Earlier this week I gave an interview to a foreign news service that will ultimately be aired in Arabic. While I may not yet be fluent in that particular language, my responses translate into answers we've been grappling with in the housing industry for the last several years.
In responding to the reporter's question of whether or not the Home Affordable Modification Program (HAMP) will be ultimately successful - one needs to realize that it isn't a one size fits all solution. It definitely is helping a certain segment  of the population, and will benefit an even greater amount down the road. However there are a sizable number of potential homebuyers that will not qualify.    
The current economic crisis, which the instability of housing markets definitely contributed to, will require more than just government intervention. The modification programs will definitely play a part in the recovery - don't get me wrong - but if we're to fully recover the private sector will have to play a role in it, and we'll need to have renewed confidence investing in the marketplace. 
There have been tremendous efforts by both the Bush and Obama Administrations - as well as laws passed by Congress - to keep people who are drowning in late mortgage payments to remain in their homes. Foreclosures are also affecting renters at an increased rate, and the grim fact is that some people will still lose their homes, no matter what type of assistance is out there.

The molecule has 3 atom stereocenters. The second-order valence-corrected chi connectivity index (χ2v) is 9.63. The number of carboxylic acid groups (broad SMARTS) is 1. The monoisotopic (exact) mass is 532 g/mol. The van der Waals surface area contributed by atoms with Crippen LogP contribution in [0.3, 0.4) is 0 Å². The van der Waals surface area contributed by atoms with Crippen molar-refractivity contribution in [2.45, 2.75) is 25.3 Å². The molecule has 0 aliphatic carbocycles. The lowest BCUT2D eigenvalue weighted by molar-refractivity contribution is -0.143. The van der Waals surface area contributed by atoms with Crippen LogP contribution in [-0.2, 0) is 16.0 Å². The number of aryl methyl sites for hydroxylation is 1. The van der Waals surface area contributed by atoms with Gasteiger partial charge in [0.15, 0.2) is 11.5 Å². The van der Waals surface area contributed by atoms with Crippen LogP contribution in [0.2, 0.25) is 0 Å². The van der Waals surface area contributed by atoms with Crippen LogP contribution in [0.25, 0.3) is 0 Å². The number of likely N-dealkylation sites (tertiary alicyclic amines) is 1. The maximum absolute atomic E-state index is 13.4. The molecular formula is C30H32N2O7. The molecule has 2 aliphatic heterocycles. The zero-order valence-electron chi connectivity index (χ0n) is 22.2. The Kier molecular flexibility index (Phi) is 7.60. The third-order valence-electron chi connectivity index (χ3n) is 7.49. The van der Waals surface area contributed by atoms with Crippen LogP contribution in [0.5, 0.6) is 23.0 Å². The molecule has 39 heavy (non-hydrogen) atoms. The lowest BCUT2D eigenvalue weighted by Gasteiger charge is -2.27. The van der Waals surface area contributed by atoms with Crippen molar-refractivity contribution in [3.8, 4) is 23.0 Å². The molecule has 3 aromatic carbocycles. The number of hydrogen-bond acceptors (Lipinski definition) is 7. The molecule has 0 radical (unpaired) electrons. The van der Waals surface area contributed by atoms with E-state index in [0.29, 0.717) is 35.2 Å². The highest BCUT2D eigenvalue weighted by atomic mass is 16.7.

In the 1990's when we had a very healthy period of growth, the housing market by and large paralleled  that era. In the next decade, when the housing market collapsed, so too did America's confidence in the overall economy, leading to the downward spiral we are currently experiencing. The sign that America's economic woes are behind us will be when the housing market rebounds. The two will be forever linked.